Piccolomini, however, soon left the service of the impecunious Capranica for more remunerative employment with Nicodemo della Scala, Bishop of Freising, with Bartolomeo, Bishop of Novara, and with Cardinal Albergati. He accompanied the latter on several journeys, particularly to the Congress of Arras, which in 1435 discussed peace between Burgundy and France. In the same year his master sent him on a secret mission to Scotland. The voyage was very tempestuous and Piccolomini vowed to walk, if spared, barefoot from the port of arrival to the nearest shrine of Our Lady. He landed at Dunbar and, from the pilgrimage of ten miles through ice and snow to the sanctuary of Whitekirk, he contracted the gout from which he suffered for the rest of his life. Although on his return from Scotland Cardinal Albergati was no longer at Basle, he determined to remain in the city, and to his humanistic culture and oratorical talent owed his appointment to different important functions by the council. He continued to side with the opposition to Eugene IV, and associated particularly with a small circle of friends who worshipped classical antiquity and led dissolute lives. That he freely indulged his passions is evidenced not only by the birth of two illegitimate children to him (the one in Scotland, the other at Strasburg), but by the frivolous manner in which he glories in his own disorders. The low moral standard of the epoch may partly explain, but cannot excuse his dissolute conduct. He had not yet received Holy orders, however, and shrank from the ecclesiastical state because of the obligation of continence which it imposed. Even the inducement to become one of the electors of a successor to Eugene IV, unlawfully deposed, could not overcome this reluctance; rather than receive the diaconate he refused the proffered honour.

He was then appointed master of ceremonies to the conclave which elected Amadeus of Savoy to the papacy. He likewise belonged to the delegation which was to escort to Basle in 1439 the newly- elected antipope, who assumed the name of Felix V and chose Piccolomini as his secretary. The latter's clearsightedness, however, soon enabled him to realize that the position of the schismatic party could not fail to become untenable, and he profited by his presence as envoy of the council at the Diet of Frankfort in 1442 again to change masters. His literary attainments were brought to the attention of Frederick III, who crowned him imperial poet, and offered him a position in his service which was gladly accepted. On 11 Nov., 1442, Enea left Basle for Vienna, where he assumed in January of the following year the duties of secretary in the imperial chancery. Receding gradually from his attitude of supporter of Felix V, he ultimately became, with the imperial chancellor Schlick, whose favour he enjoyed, a partisan of Eugene IV. The formal reconciliation between him and this pope took place in 1445, when he came on an official mission to Rome. He was first absolved of the censures which he had incurred as partisan of the Council of Basle and official of the antipope. Hand in hand with this change in personal allegiance went a transformation in his moral character and in March, 1446, he was ordained subdeacon at Vienna. The same year he succeeded in breaking up the Electors' League, equally dangerous to Eugene IV and Frederick III, and shortly afterwards a delegation, of which he was a member, laid before the pope the conditional submission of almost all Germany. In 1447 he was appointed Bishop of Trieste; the following year he played a prominent part in the conclusion of the Concordat of Vienna; and in 1450 he received the Bishopric of Siena. He continued, however, until 1455 in the service of Frederick III, who had frequent recourse to his diplomatic ability. In 1451 he appeared in Bohemia at the head of a royal embassy, and in 1452 accompanied Frederick to Rome for the imperial coronation. He was created cardinal 18 Dec., 1456, by Calixtus III, whose successor he became.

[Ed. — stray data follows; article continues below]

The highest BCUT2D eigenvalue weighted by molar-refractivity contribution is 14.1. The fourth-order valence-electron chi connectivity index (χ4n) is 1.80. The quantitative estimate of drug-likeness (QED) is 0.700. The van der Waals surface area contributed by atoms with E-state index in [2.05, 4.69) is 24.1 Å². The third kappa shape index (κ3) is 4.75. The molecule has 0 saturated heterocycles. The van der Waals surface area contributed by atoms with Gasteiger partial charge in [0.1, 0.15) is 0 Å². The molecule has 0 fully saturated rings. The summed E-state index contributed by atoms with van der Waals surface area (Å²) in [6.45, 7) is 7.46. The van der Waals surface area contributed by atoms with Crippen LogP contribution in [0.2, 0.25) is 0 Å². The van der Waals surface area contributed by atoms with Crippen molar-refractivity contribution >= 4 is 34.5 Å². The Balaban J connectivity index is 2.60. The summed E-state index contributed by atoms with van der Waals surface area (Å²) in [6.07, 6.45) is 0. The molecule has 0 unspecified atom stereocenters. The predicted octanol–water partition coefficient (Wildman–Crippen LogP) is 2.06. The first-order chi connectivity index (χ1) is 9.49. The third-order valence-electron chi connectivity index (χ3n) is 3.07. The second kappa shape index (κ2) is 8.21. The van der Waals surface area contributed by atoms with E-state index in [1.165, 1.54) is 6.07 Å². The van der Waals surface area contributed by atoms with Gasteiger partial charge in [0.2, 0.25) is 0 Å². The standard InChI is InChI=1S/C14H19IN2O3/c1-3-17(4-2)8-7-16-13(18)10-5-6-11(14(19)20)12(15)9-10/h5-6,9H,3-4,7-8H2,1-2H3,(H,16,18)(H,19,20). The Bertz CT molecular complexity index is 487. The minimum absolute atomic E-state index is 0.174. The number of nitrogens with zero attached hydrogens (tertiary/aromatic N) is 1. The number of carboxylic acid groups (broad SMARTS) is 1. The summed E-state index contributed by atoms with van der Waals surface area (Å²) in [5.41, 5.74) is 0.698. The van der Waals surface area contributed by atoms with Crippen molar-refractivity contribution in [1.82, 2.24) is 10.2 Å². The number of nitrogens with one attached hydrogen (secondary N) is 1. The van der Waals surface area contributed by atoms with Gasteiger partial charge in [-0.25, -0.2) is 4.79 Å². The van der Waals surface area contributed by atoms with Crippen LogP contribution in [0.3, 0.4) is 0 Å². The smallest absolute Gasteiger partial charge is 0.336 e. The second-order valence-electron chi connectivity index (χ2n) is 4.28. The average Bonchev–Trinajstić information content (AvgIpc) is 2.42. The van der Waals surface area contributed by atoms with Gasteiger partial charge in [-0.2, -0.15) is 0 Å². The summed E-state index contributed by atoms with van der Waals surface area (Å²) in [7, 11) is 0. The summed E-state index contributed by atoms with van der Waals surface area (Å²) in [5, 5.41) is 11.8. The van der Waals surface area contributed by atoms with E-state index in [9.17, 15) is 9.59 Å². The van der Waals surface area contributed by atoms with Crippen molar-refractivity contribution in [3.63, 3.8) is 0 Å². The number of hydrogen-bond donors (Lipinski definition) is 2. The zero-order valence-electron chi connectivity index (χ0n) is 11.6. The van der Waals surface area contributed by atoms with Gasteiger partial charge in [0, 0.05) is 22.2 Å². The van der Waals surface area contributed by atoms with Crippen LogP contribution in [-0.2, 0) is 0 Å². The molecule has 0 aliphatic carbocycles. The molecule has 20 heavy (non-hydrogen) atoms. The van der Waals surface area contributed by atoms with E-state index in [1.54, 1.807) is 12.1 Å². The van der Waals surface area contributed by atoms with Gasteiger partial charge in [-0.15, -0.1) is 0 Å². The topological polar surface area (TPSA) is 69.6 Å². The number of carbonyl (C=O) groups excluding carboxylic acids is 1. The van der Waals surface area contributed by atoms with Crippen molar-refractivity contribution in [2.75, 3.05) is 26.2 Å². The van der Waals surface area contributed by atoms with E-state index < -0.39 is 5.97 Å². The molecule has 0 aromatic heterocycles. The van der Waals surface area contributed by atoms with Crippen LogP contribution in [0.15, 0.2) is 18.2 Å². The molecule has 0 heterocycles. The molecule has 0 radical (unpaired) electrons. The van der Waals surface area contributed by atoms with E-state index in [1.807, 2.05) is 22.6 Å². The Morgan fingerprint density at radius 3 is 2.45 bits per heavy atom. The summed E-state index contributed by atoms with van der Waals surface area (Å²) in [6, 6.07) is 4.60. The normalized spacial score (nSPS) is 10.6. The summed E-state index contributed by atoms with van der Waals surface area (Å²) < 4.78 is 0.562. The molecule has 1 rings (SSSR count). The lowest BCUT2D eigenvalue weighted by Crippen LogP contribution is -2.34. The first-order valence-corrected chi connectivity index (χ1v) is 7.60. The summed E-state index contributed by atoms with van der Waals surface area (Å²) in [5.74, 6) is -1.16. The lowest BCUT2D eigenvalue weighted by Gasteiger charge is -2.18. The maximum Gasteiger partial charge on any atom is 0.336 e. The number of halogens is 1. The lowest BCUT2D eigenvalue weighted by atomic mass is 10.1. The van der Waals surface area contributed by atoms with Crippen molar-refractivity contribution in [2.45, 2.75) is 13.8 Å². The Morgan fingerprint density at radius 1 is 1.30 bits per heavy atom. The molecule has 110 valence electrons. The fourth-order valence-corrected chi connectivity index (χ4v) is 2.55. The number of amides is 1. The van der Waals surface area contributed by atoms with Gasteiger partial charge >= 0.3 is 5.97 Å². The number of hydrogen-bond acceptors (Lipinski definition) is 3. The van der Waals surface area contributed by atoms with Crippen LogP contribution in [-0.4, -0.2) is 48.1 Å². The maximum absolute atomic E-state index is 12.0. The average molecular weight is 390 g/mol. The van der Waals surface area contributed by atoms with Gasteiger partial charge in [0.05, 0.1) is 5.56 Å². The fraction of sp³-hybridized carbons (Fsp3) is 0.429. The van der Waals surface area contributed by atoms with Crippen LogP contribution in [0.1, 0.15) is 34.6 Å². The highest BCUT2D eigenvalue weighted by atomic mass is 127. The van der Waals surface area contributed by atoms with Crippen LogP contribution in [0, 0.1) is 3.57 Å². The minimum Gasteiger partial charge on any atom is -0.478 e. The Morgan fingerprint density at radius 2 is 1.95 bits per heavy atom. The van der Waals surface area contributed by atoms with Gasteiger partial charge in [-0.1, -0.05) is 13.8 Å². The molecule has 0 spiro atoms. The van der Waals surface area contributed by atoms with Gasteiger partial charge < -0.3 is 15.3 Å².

The central idea of his pontificate was the liberation of Europe from Turkish domination. To this end he summoned at the beginning of his reign all the Christian princes to meet in congress on 1 June, 1459. Shortly before his departure for Mantua, where he was personally to direct the deliberations of this assembly, he issued a Bull instituting a new religious order of knights. They were to bear the name of Our Lady of Bethlehem and to have their headquarters in the Island of Lemnos. History is silent concerning the actual existence of this foundation, and the order was probably never organized. At Mantua scant attendance necessitated a delay in the opening of the sessions until 26 Sept., 1459. Even then but few delegates were present, and the deliberations soon revealed the fact that the Christian states could not be relied on for mutual co-operation against the Turks. Venice pursued dilatory and insincere tactics; France would promise nothing, because the pope had preferred Ferrante of Aragon for the throne of Naples to the pretender of the House of Anjou. Among the German delegates, Gregory of Heimburg assumed an ostentatiously disrespectful attitude toward Pius II; the country, however, ultimately agreed to raise 32,000 footmen and 10,000 cavalry. But the promise was never redeemed, and although a three years' war was decreed against the Turks, the congress failed of its object, as no practical results of any importance were attained. It was apparent that the papacy no longer commanded the assent and respect of any of the Powers. This was further demonstrated by the fact that Pius, on the eve of his departure from Mantua, issued the Bull "Execrabilis", in which he condemned all appeals from the decisions of the pope to an oecumenical council (18 Jan., 1460).